Depression and bipolar disorder

Depression and bipolar disorder are very commonly seen in general medical practice and both are under-recognized and sometimes inappropriately treated. In one study, 15 percent of patients visiting an urban general practice were found to be currently experiencing clinical depression and another five percent were diagnosed as bipolar—only half of both groups had received any mental health treatment in the past year. Further, a full quarter of these depressed patients actually had bipolar disorder.

Those experiencing bipolar disorder were more likely to have suicidal thoughts, low self-esteem, co-existing alcohol abuse as well as a lifetime history of hallucinations and inpatient psychiatric care. Of the bipolar patients who had received some treatment, half reported recent treatment with an antidepressant medication while most did not receive a mood stabilizer in conjunction with it. This is not appropriate because antidepressants alone are not recommended for the treatment of bipolar disorder. While they may alleviate the depressed phase, they can often send a patient spiraling into a manic phase, which is just as dangerous.

It is disheartening to find two such treatable conditions are so often unrecognized and either untreated or inappropriately treated. Since approximately one in five people will experience some form of depression during their lifetime, it is important for the medical community as well as the general population to be aware of the signs and symptoms of depression and the availability of effective treatment.

Depression involves more than simply feeling blue. While persistent sadness is a hallmark symptom, there are other ways to identify the condition. Sadness out of proportion with what is going on in the individual’s life, disrupted sleep patterns, appetite changes, weight gain or loss, social withdrawal, loss of interest in once enjoyable activities, decreased sex drive, irritability, physical complaints such as frequent headaches or back pain and suicidal thoughts are all common symptoms of depression.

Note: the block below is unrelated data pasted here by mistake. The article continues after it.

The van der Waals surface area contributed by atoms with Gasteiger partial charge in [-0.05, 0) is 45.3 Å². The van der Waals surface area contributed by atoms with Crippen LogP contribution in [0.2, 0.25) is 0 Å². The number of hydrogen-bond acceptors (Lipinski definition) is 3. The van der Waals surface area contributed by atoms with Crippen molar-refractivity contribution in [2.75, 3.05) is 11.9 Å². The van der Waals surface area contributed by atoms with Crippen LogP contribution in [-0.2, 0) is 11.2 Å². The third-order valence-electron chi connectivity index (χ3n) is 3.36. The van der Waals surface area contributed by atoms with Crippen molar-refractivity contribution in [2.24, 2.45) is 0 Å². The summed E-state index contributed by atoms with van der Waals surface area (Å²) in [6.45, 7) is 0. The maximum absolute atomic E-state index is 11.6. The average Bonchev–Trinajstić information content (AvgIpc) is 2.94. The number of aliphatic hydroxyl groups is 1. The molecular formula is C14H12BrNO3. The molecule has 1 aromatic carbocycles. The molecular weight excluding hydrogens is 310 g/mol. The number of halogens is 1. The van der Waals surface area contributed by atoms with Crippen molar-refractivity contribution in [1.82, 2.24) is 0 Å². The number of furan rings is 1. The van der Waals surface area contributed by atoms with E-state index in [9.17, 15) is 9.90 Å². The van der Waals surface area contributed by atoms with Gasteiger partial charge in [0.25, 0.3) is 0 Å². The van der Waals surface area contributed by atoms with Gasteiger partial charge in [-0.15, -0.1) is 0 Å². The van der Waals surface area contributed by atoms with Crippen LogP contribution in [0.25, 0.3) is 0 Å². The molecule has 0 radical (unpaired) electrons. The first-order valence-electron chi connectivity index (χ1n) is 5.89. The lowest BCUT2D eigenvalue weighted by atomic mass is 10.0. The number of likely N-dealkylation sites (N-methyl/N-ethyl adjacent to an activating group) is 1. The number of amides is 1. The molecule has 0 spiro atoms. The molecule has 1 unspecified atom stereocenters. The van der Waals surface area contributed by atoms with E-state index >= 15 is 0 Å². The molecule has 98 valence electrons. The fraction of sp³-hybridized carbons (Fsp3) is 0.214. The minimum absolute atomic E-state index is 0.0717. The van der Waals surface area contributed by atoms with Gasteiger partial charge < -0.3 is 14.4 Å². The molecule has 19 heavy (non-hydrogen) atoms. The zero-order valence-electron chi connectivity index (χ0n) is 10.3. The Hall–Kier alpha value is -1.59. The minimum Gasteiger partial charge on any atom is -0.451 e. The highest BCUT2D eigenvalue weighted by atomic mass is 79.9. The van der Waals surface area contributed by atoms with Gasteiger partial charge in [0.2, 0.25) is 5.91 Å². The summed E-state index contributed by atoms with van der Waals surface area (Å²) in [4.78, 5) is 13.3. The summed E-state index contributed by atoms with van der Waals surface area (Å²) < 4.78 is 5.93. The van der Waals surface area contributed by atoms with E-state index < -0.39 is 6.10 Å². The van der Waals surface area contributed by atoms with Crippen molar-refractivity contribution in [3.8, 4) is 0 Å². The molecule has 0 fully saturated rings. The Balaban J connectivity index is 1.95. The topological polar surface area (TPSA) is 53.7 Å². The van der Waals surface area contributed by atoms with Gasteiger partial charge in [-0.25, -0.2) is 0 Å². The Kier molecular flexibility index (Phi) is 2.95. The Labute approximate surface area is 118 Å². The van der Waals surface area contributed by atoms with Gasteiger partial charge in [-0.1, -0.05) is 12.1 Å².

Bipolar disorder can look just like depression as one of its phases is depression. Careful diagnosis by a medical professional is important, but some things to be aware of include a history of at least one episode of mania. When an individual experiences a manic episode, it usually involves a combination of symptoms including feelings of excessive euphoria, abnormal feelings of power and confidence, increased energy, racing thoughts, extreme irritability, uncharacteristically bad judgment, increased sexual drive, less need for sleep and restlessness. A manic individual’s behaviour can be impulsive, reckless and sometimes dangerous. All of these need not be present to make the diagnosis. It is the variability in the presence and severity of these symptoms that make this diagnosis tricky.

Patients with bipolar disorder should almost always be seen by a psychiatrist. This is often a difficult disorder to treat and may require frequent changes in medication. The diagnosis is difficult and is usually associated with other psychiatric disorders including drug and alcohol abuse. It should not be taken lightly.

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About the Author

Paul Latimer has over 25 years experience in clinical practice, research, and administration.

After obtaining his medical degree from Queen's University in Kingston, Ontario, he did psychiatric training at Queen's, Oxford and Temple Universities. After his residency he did a doctorate in medical science at McMaster University where he was also a Medical Research Council of Canada Scholar.

Since 1983 he has been practicing psychiatry in Kelowna, BC, where he has held many administrative positions and conducted numerous clinical trials.

He has published many scientific papers and one book on the psychophysiology of the functional bowel disorders.

He is an avid photographer, skier and outdoorsman.

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The views expressed are strictly those of the author and not necessarily those of Castanet. Castanet does not warrant the contents.

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